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4 Things to Remember When Negotiating with Creditors

 Financial experts generally urge credit cardholders to pay off their balances in full every month to avoid racking up interest. Many Americans, however, find themselves unable to do so — regardless of how much they’d like to follow that advice if they could.

The fact of the matter is more than four out of 10 U.S. households (41.2 percent) carry some degree of credit card debt. Many Americans find their balances growing, even as they pay the minimum amount due to keep the account current — and many more have experienced one or more accounts becoming delinquent due to missed payments.

If you’ve ever wondered how in the world you’re possibly going to get out from under what seems like a mountain of debt, rest assured you’re not the first, nor will you be the last in that difficult position.

What you may not know is there are ways to resolve debts without paying the “sticker price.” A strategy known as settlement involves negotiating with creditors to get them to accept a lesser sum — rather than the nothing they’d get if you ended up defaulting.

But negotiating with creditors can be tricky, not to mention intimidating. Here are four things to remember before you pick up the phone or sign up for a settlement program.

#1: Start Lower Than the Settlement You Want to Achieve

Working out a workable settlement is not much different than haggling at a market. You’ll want to start lower than the amount you’re actually prepared to pay. They will likely come back with a counteroffer. Then you’ll offer up a counter-counteroffer.

According to NOLO, the final goal is generally to reach an agreement of half the original balance or less. By starting closer to 15 percent, you’ll give yourself more wiggle room than if you named a higher percentage right off the bat.

#2: Be Honest About Your Financial Circumstances

While your creditors don’t need to hear your life story, it is helpful to concisely explain the financial hardships you’re facing. It may also help to mention bankruptcy — as a last resort you’d like to avoid by working together to reach a mutually beneficial settlement.

Avoid exaggerating or lying about your financial situation, especially embellishing your struggle in a way your creditor can refute by looking at your credit report. However, it is helpful to cite the specific financial obstacles you’re facing — like a recent layoff, death in the family or sudden medical emergency.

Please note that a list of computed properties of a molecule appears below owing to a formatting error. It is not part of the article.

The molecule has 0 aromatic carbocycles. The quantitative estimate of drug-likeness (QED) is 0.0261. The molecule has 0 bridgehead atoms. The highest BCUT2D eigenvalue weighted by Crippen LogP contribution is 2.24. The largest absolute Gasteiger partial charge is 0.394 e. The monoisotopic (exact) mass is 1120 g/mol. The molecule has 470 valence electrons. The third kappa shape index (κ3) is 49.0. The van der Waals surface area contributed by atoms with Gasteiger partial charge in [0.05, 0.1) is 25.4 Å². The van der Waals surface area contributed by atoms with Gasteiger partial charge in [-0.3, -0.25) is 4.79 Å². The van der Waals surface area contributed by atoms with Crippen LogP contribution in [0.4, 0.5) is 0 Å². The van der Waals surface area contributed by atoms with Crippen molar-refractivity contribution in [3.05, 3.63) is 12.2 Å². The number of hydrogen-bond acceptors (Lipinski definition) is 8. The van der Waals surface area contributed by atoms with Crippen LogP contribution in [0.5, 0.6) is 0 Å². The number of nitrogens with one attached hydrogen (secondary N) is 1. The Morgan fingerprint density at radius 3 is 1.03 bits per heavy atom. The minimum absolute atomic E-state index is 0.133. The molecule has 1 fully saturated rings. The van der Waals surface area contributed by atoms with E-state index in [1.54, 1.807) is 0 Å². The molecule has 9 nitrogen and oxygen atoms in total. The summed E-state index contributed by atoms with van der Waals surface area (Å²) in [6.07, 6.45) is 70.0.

#3: Consider Seeking Out Settlement Help & Accountability

Some people decide to tackle negotiations on their own. Other people prefer the structure, resources and accountability of a program — as many Freedom Debt Relief reviews will attest.

There are pros and cons to both DIY settlement and enrolling in a program. The former means you’ll avoid having to pay a fee to settle, but you’ll also be on your own in terms of saving and negotiating. The latter will charge a fee for any successful settlements reached, but will grant you access to consultants, a client dashboard and professional negotiators in exchange.

The decision to seek assistance typically depends on your financial situation, your personality and your level of experience with debt.

#4: Start Depositing Funds into a Designated Account ASAP

Your leverage in these negotiations centers around having cash ready to go as soon as an agreement is reached. This means you’ll need to start making regular deposits into a designated account, whether it’s a special savings account you set up through your bank or an account you control within a settlement program. The goal is to settle upon a realistic repayment plan based on this account.

Commit to making robust, routine payments here — even if it means having to streamline your budget to the max.

Negotiating with creditors is not something we’re born knowing how to do. Once you learn how does debt settlement work, then understanding the process up front will maximize your chances of reaching a favorable settlement, whether you tackle the process on your own or with a debt relief partner.

This post contains affiliate links. Affiliate disclosure: As an Amazon Associate, we may earn commissions from qualifying purchases from and other Amazon websites.

Written by Marcus Richards

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